Slalom sensation offset biathlon woes

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“Thanks Mom! Thanks Dad! I’ll call home right away!” Those were among the first words from 19-year-old Norwegian alpine skier Henrik Kristoffersen when he faced the television cameras after becoming the youngest ever to win a medal in men’s alpine events at a Winter Olympics. His victory helped offset a bitter disappointment for Norway’s men’s biathlon relay team.

Kristoffersen renewed Norwegian spirits with a bronze medal that, like Kristin Størmer Steira’s earlier in the day, seemed “good as gold.” The young man from Rælingen in Romerike, just northeast of of Oslo, had been considered a new “Olympic comet” but placed 15th during the first phase of the men’s slalom on Saturday at the Winter Olympics in Sochi. His performance in the second phase, along with mistakes by many of his competitors, hurtled him suddenly into third.

“This is completely crazy,” Kristoffersen efused as Olympic broadcaster TV2’s cameras rolled. “Just crazy!” He turned in the second-best results in the second phase after already talking on the phone with his dad, who doubled as his coach for many years, after his first run.

Norwegian Broadcasting (NRK) observed that the advice he received from his father “must have been very good,” because he ended up surpassing 14 other racers to wind up on the winners’ podium, which he shared with Mario Matt of Austria, who won the gold, and Marcel Hirscher, also of Austria, who won silver. Two other Norwegians did fairly well, too, with Sebastian-Foss Solevåg placing ninth and Leif Kristian Haugen 12th.

“I’m just really happy right now,” Kristoffersen told Norwegian Broadcasting (NRK). “Half of this medal goes to mama and papa!”

His father told NRK that when his son also called home just before the second race of the day, though, “he was electrified.” He thought the course looked great, and thought he’d do well. He did. “I am very proud,” Lars Kristoffersen told NRK.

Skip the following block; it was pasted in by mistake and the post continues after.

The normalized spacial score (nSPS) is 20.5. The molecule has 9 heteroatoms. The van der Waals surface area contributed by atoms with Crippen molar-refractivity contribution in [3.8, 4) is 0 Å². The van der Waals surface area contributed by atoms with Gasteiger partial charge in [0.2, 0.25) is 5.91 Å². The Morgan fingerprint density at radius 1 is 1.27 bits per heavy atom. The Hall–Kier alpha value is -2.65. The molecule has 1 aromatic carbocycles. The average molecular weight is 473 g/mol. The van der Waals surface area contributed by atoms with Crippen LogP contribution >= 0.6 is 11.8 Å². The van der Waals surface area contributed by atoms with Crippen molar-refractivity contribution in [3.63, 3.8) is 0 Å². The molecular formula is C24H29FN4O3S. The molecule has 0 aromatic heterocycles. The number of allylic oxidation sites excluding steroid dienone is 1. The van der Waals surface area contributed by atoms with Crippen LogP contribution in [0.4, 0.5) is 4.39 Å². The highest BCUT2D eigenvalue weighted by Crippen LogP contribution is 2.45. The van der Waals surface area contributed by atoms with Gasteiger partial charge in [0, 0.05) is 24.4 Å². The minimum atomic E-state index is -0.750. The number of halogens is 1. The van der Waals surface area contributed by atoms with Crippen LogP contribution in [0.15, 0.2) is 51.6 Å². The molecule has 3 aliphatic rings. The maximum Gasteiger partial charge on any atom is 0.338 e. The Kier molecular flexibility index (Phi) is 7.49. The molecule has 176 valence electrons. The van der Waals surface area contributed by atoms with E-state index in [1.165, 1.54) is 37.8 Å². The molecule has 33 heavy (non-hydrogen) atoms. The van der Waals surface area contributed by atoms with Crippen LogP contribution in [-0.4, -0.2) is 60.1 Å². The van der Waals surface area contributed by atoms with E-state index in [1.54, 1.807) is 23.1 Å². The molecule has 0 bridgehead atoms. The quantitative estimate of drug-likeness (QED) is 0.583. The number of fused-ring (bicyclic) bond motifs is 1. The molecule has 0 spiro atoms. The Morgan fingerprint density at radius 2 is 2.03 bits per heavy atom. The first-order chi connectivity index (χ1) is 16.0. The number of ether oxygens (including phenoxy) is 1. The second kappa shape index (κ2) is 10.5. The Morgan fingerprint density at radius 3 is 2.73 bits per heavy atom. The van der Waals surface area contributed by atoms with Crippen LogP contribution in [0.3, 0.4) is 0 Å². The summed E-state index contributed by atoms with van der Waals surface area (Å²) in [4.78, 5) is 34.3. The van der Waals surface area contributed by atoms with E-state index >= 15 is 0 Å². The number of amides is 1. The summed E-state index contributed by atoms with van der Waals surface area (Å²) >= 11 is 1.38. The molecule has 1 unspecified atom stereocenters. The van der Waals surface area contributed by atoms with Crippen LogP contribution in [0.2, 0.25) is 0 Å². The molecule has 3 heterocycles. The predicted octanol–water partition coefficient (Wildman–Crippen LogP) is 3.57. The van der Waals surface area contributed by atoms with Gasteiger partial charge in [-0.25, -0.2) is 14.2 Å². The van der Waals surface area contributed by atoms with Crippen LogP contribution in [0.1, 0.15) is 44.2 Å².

Biathlon blunder
Norwegian biathlon skier Emil Hegle Svendsen was anything but proud on Saturday. He blamed himself for spoiling the Norwegian biathlon relay team’s chances of winning another medal on Saturday, when many expected them to take gold.

Svendsen skied the last leg of the 4 x 7.5-kilometer race, after Norwegian teammates Tarjei and Johannes Bø and the legendary Ole Einar Bjørndalen had skied the first three. They led all the way. Svendsen is considered one of the best biathlon athletes in the world, in a sport that combines skiing and shooting, but he shot badly on Saturday, missing four out of eight. That forced a penalty round, and Norway ended up in fourth place, behind Russia, Germany and Austria.

“I’ve never seen him so down and disappointed,” Tarjei Bø told NRK. Bjørndalen was satisfied with his own performance, but felt badly for Svendsen.

“We’ll help him get over this,” Bjørndalen said. “He had a bad day, he is so much better. It’s terrible when this happens, and it’s not just yourself you think about but the three others. That’s what’s so tough.”

The loss, coupled with Russia’s victory, pushed Norway back down to second place in the medals race, after being on top following the Norwegian women who claimed all three medals in their 30-kilometer race earlier in the day.

newsinenglish.no/Nina Berglund